Divorce and Its Effects on Children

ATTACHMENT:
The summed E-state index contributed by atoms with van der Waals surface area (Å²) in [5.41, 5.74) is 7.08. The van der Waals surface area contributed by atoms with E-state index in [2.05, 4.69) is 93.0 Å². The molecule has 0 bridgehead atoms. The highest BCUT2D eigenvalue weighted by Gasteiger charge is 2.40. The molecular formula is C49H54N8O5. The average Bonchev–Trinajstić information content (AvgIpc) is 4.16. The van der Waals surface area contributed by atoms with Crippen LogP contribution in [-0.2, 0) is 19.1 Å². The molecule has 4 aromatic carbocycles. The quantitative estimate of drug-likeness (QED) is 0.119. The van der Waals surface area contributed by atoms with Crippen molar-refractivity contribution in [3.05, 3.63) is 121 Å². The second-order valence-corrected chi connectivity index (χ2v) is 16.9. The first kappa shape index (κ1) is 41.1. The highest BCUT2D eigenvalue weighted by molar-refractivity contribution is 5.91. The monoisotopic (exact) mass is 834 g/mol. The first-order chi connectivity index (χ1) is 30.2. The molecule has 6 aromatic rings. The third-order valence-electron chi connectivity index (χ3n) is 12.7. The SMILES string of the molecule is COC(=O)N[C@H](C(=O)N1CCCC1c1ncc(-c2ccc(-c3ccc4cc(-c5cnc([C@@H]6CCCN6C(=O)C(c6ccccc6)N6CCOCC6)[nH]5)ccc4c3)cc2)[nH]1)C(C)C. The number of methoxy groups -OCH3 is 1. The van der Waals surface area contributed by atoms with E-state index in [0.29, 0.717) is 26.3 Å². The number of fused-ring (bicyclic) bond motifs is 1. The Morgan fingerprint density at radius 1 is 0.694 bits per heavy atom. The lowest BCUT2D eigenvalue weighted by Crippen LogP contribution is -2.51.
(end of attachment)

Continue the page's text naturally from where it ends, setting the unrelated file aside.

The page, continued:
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Divorce in our society has become increasingly common. Fifty percent of all marriages will end in divorce and each year 2 million children are newly introduced to their parents separation, (French). Demographers predict that by the beginning of the next decade the majority of the youngsters under 18 will spend part of their childhood in single-parent families, many created by divorce. During this confusing period of turmoil and high emotional intensity, the child must attempt to understand a complex series of events, to restructure numerous assumptions and expectations about themselves and their world. He or she may be uprooted to a new school, city or neighborhood leaving their familiar social ties behind. They must often assume new household duties, possibly feel the financial loss and most importantly receive less support and nurturing from their parents. These are just a few implications of divorce but demonstrates how it changes the lives of children. Each child is unique, so the short and long term functioning of the children after divorce varies widely. Wallerstein and Kelly (1980) observed and interviewed parents and children three times in five years, and reported an estimate of one third of the children come out of divorce unharmed. Another one third function adequately, but experience difficulties, and the remaining one third have severe upsets in their developmental process. However the authors of the "Family in Transition", approach this finding with caution because the conclusions were made without comparing the children of two parent families. Never the less they do note there are overall trends in the functioning of children after divorce. The areas most often discussed are intellectual performance, juvenile delinquency and aggression, social and emotional well-being and cognition and perception, (A & J Skolnick p. 349). Most research shows that boys are more vulnerable than girls to divorce related stress and recover more slowly. A. and J. Skolnick offer the possibility that living with the opposite sex is more difficult than with the same sex and because the custodial parent is often the mother, boys are exposed to this situation more often. Another perspective is that girls are likely to be just as troubled by divorce as boys are, but demonstrate their feelings in a manner that is more appropriate to their sex role, namely by being anxious, withdrawn or very well behaved, (Kaslow and Schwartz p. 164). In examining the data on the factor of age influencing a child's adjustment to divorce, it seems that older and younger children at the time of separation experience different short term effects, but share commonalities in the long term effects.

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